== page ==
On Friday, the U.S. House of Representatives passed a bill that would legalize marijuana nationwide, abolishing penalties for those who manufacture, distribute or possess the drug. The bill will need to pass the Senate before heading to President Joe Biden for signature.
The legislation, dubbed the Marijuana Opportunity Reinvestment and Expungement Act, passed the House in a 220-204 vote almost entirely along party lines.
Just three members of the GOP, Matt Gaetz of Florida, Tom McClintock of California and Brian Mast of Florida, voted yes, whereas just two Democrats voted no: Chris Pappas of New Hampshire and Henry Cuellar of Texas.
The bill also creates methods to expunge the records of those previously convicted of marijuana-related offenses and imposes a sales tax on cannabis products.
“This landmark legislation is one of the most important criminal justice reform bills in recent history,” House Speaker Nancy Pelosi (D-CA) said on Thursday, according to CNBC.
The sales tax would start at 5 percent and increase to 8 percent over time, and would fund job training, mentoring, substance-use treatment, legal aid, re-entry services and youth recreation programs. The tax would also fund a loan program to assist cannabis industry small businesses that are “owned and controlled by socially and economically disadvantaged individuals.”
The Senate has been working on its own version of marijuana legalization spearheaded by Sen. Chuck Schumer. To pass the bill in the Senate would require the vote of all Senate Democrats and 10 Senate Republicans.
Pelosi argued the bill would bring about “justice for those harmed by the brutal, unfair consequences of criminalization” and would open doors to participate in the industry which would be decriminalized federally “so we do not repeat the grave mistakes of our past.”
Rep. Cliff Bentz (R-OR) warned that legalizing marijuana nationwide could lead to spikes in impaired driving incidents, and suggested the bill should not pass until the consequences of decriminalization is thoroughly studied, Fox News reported.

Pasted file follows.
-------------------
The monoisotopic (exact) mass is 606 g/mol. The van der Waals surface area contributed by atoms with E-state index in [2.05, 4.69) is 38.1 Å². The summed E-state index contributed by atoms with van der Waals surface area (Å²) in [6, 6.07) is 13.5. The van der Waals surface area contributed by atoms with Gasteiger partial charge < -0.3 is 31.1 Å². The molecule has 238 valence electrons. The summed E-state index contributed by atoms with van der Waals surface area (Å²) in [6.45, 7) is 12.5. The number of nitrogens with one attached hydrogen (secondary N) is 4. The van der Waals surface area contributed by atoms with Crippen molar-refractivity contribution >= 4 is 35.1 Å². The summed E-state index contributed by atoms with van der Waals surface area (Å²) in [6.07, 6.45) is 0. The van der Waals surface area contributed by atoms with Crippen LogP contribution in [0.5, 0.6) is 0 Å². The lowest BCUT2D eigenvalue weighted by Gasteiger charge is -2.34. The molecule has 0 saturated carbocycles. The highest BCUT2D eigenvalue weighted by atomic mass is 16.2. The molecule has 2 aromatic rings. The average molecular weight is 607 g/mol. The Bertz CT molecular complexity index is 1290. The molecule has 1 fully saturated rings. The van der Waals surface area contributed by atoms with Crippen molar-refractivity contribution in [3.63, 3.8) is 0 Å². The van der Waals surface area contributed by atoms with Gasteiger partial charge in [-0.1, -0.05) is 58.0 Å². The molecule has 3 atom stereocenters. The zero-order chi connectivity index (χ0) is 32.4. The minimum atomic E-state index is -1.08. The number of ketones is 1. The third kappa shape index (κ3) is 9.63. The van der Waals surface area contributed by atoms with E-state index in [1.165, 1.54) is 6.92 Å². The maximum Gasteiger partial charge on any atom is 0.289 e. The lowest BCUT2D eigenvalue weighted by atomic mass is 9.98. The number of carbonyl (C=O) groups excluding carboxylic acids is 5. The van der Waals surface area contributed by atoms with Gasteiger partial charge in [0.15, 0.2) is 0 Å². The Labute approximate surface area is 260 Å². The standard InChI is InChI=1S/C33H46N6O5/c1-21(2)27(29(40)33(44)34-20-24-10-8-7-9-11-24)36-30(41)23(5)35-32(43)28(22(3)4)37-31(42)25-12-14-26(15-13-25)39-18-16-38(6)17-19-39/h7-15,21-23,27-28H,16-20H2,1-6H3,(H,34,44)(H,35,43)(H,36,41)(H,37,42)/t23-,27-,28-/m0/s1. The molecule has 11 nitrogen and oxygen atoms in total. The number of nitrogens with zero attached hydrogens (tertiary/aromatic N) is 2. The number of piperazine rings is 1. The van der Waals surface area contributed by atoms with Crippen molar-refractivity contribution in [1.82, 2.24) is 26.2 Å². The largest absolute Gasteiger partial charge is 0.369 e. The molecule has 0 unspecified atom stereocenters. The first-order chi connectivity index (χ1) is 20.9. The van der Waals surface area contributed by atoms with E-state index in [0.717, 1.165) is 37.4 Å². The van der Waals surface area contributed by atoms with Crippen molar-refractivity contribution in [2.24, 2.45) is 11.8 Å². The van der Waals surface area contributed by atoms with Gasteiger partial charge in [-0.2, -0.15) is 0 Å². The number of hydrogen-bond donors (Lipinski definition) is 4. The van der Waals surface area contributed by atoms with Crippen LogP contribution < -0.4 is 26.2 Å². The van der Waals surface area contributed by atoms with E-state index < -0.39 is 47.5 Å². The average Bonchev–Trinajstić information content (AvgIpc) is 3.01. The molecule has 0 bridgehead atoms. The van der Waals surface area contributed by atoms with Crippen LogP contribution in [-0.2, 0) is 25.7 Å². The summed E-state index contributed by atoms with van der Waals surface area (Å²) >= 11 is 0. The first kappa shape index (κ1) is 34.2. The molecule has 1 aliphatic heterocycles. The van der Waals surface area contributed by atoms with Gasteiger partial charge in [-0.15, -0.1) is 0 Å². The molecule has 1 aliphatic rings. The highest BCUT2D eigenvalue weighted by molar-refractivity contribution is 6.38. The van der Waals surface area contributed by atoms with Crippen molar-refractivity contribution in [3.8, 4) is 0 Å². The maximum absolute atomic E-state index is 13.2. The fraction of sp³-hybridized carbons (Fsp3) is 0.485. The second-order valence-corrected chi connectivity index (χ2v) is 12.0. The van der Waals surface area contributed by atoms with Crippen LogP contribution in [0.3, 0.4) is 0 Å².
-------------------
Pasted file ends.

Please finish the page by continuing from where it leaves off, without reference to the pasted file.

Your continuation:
“It’s been obvious for years that at some point marijuana was going to be formally legalized,” Bentz said. “What’s deeply and truly disturbing, however, about this bill is its failure to address the clear consequences of legalization, such as what this drug does to children, to drivers on our highways, to the mental health of up to 30 percent of those adults who choose to use marijuana to communities inundated with hundreds, if not thousands of foreign cartel operated, unlicensed out of control marijuana grows.”
Rep. Jim Jordan expressed frustration with the timing of the legislation, arguing that other matters like crime, inflation and illegal immigration should be priorities.
“Record crime, record inflation, record gas prices, record number of illegal immigrants crossing our southern border. And what are Democrats doing today?” Jordan asked. “Legalizing drugs, legalizing drugs and using American tax dollars to kick-start and prop up the marijuana industry. Wow. Such a deal for the American people.”
White House Press Secretary Jen Psaki said after the bill’s passage on Friday that President Joe Biden believes “our current marijuana laws are not working.”